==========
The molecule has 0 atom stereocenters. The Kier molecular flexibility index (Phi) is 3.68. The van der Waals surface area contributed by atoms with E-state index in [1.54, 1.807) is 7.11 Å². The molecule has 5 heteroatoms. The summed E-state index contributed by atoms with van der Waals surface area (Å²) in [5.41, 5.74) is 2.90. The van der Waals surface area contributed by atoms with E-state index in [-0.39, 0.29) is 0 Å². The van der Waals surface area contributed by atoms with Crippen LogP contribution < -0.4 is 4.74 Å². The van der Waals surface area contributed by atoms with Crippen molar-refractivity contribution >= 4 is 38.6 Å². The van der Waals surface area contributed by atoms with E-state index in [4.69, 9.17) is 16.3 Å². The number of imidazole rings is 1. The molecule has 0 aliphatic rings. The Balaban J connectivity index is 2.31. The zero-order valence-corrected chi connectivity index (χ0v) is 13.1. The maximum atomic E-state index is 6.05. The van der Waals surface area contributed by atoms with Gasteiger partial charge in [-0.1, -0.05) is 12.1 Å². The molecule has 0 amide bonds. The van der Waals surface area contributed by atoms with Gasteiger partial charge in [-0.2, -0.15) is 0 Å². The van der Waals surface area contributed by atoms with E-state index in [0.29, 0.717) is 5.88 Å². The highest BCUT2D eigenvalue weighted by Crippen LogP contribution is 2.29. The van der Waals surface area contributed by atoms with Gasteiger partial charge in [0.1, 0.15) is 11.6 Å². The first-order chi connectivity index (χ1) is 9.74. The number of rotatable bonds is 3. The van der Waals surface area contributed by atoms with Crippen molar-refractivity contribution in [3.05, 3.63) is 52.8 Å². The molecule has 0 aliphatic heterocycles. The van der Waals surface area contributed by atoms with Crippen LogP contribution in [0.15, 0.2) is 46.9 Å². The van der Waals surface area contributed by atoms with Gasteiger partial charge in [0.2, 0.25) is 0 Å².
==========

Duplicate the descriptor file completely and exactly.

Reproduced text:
The molecule has 0 atom stereocenters. The Kier molecular flexibility index (Phi) is 3.68. The van der Waals surface area contributed by atoms with E-state index in [1.54, 1.807) is 7.11 Å². The molecule has 5 heteroatoms. The summed E-state index contributed by atoms with van der Waals surface area (Å²) in [5.41, 5.74) is 2.90. The van der Waals surface area contributed by atoms with E-state index in [-0.39, 0.29) is 0 Å². The van der Waals surface area contributed by atoms with Crippen LogP contribution < -0.4 is 4.74 Å². The van der Waals surface area contributed by atoms with Crippen molar-refractivity contribution >= 4 is 38.6 Å². The van der Waals surface area contributed by atoms with E-state index in [4.69, 9.17) is 16.3 Å². The number of imidazole rings is 1. The molecule has 0 aliphatic rings. The Balaban J connectivity index is 2.31. The zero-order valence-corrected chi connectivity index (χ0v) is 13.1. The maximum atomic E-state index is 6.05. The van der Waals surface area contributed by atoms with Gasteiger partial charge in [-0.1, -0.05) is 12.1 Å². The molecule has 0 amide bonds. The van der Waals surface area contributed by atoms with Gasteiger partial charge in [-0.2, -0.15) is 0 Å². The van der Waals surface area contributed by atoms with E-state index in [0.29, 0.717) is 5.88 Å². The highest BCUT2D eigenvalue weighted by Crippen LogP contribution is 2.29. The van der Waals surface area contributed by atoms with Gasteiger partial charge in [0.1, 0.15) is 11.6 Å². The first-order chi connectivity index (χ1) is 9.74. The number of rotatable bonds is 3. The van der Waals surface area contributed by atoms with Crippen molar-refractivity contribution in [3.05, 3.63) is 52.8 Å². The molecule has 0 aliphatic heterocycles. The van der Waals surface area contributed by atoms with Crippen LogP contribution in [0.15, 0.2) is 46.9 Å². The van der Waals surface area contributed by atoms with Gasteiger partial charge in [0.2, 0.25) is 0 Å².